Project Baird is a collection of specifications defining means by which Internet-based services can be associated to television and radio broadcasts in a variety of deployment scenarios. This document provides a general overview of the project and system architecture.
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Project Baird is the name given to an effort intended to collate specifications in order to define an architecture by which broadcast television and radio programming can be augmented by Internet-based services.
Where possible, Project Baird makes use of existing standards - the intent is not to invent an entire ecosystem, but to bring together specifications which already exist in order to create a coherent environment.
Project Baird is deliberately agnostic in as many respects as possible: for example, any broadcasting system can be used provided services (stations) and events (programmes) can be uniquely identified in the form of fully-qualified domain names and URIs respectively.
The below sections outline expected deployment scenarios in general terms, followed by an brief overview of each of the different aspects of the Baird environment.
Project Baird is not a single specification to a particular environment either conforms or does not in a simple binary fashion: there are a range of different configurations with varying levels of functionality all of which fall within the scope of the project.
Project Baird is structured in this manner to allow for gradual adoption on the parts of both consumers and broadcasters: wholesale upgrades, while feasible to an extent on the part of broadcasters (cost permitting) is rarely a realistic proposition for consumers. For this reason, the first scenario described here involves no new reception hardware.
As Project Baird's aims are, first and foremost, to provide an open-ended architecture -- frameworks upon which applications can be developed -- the services which can be made available will only grow over time. Moreover, by specifying how existing systems can be augmented in order to make this possible, rather than seeking to define every aspect of a hybrid TV/Internet environment, it does not restrict the applications which can be developed: there is no central authority which must grant approval to content providers, independent developers or hardware vendors before applications, products and devices can be distributed -- each party only has to conform to the specifications for the functionality they implement.
In this scenario, a consumer has a traditional receiver, for example a television with an integrated receiver, or some kind of set-top device; the receiver is not connected to the consumer's local network or the Internet at all.
However, the consumer does, have other devices which are Internet-connected: perhaps a laptop or a smartphone. An application or website can, once informed by the consumer as to which channel their receiver is tuned to, provide related content (including secondary audio/visual streams, timed events, or even a simulcast of the broadcast programme). Although the secondary device will not automatically be notified if the user switches channels, for example, there remains a broad set of functionality which can be made available.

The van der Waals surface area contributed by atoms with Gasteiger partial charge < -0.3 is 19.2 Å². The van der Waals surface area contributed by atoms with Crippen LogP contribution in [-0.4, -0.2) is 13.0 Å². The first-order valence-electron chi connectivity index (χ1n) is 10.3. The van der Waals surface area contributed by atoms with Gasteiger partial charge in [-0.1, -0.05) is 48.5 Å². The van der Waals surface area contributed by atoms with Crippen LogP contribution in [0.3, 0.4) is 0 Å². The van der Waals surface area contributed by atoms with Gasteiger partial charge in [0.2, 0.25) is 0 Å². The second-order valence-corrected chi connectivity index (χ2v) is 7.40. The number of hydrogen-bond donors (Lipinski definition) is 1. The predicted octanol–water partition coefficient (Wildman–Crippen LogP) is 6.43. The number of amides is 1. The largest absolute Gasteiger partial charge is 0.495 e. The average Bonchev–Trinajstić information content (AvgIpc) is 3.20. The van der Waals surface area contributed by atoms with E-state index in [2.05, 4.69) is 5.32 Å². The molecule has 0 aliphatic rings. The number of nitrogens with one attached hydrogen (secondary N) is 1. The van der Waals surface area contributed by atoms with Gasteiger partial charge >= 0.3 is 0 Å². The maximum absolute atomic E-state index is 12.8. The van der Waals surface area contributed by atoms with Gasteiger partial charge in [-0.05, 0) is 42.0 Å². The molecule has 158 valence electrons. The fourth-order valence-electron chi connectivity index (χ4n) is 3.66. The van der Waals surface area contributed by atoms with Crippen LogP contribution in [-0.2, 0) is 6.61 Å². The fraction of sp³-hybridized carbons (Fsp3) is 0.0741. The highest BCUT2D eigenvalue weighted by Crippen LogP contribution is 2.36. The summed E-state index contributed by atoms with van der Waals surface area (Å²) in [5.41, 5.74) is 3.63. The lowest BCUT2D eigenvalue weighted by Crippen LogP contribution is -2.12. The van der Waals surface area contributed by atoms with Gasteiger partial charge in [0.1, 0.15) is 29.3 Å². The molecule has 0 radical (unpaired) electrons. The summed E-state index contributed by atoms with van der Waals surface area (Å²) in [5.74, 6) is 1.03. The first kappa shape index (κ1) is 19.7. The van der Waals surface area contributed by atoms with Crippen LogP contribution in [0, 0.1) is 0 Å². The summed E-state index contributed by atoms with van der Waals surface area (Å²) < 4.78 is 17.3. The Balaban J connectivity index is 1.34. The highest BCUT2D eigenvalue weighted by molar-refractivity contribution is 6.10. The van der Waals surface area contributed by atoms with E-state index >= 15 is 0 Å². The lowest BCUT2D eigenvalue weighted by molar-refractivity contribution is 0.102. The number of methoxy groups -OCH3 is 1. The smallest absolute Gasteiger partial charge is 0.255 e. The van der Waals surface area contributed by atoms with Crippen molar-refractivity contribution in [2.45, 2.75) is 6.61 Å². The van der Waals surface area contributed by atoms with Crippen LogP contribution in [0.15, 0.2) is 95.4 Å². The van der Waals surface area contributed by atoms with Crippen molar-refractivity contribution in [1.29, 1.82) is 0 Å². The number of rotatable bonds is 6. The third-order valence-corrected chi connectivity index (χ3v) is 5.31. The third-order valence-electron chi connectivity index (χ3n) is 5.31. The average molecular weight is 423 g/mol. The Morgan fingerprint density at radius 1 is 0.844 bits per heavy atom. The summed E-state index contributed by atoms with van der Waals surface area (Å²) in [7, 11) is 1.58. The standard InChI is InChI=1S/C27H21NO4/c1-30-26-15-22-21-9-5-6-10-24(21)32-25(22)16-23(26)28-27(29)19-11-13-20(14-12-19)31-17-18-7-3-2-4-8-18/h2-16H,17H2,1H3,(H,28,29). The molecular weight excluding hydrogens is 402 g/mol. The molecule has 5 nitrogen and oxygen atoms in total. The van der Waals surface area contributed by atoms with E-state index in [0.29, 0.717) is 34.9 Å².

If there are multiple devices operating on the local network, then they will be able to communicate and co-ordinate with one another regarding the programmes being received: for example, "household recommendations" could be presented which are intended to be appropriate not just to the single user but to the entire household based upon the presence of multiple devices.
An alternate scenario is one where a receiver is itself Internet-connected but does not communicate with any secondary devices. Many modern cable TV set-top boxes fall in to this category today.
As compared to the previous scenario, some aspects of the available functionality are enhanced, while others are handicapped. For example, the receiver holds the information regarding the current programme being received, and can communicate with Internet-based services directly in order to obtain secondary content, interactive applications, and some social features.
A hybrid receiver can be capable of whole range of applications, allowing delivery of content from both Internet-based and broadcast sources. Service discovery allows for applications and content related specifically to services and programmes (whether they're delivered via linear broadcast or via the Internet) to be automatically located and presented.
A consumer who has both a hybrid receiver and secondary devices is afforded the benefits of both of the preceding scenarios. This scenario offers a wealth of opportunities: rather than simply being disjoint collections of devices which happen to join the same network (and even then, only to access the Internet), devices can work together and coordinate in order to provide services to the consumer.
When combined with secondary devices, a hybrid receiver can act as a conduit, as well as a local -- private -- server for protocols such as XMPP upon which a range of highly localised and targeted applications could be developed (for example, programme recommendations with the benefit of context in the form of presence information).
Multiple devices working in tandem in this way leads to a vast range of possible applications from the comparatively basic -- such as remote control and inquiry over the network -- to the more complete, such as delivery of personalised, interactive, context-dependent content to secondary devices.
Secondary devices which have the ability to communicate with the receiver also allow applications to be implemented which, although theoretically possible with a stand-alone hybrid receiver, would suffer from usability issues when put into practice.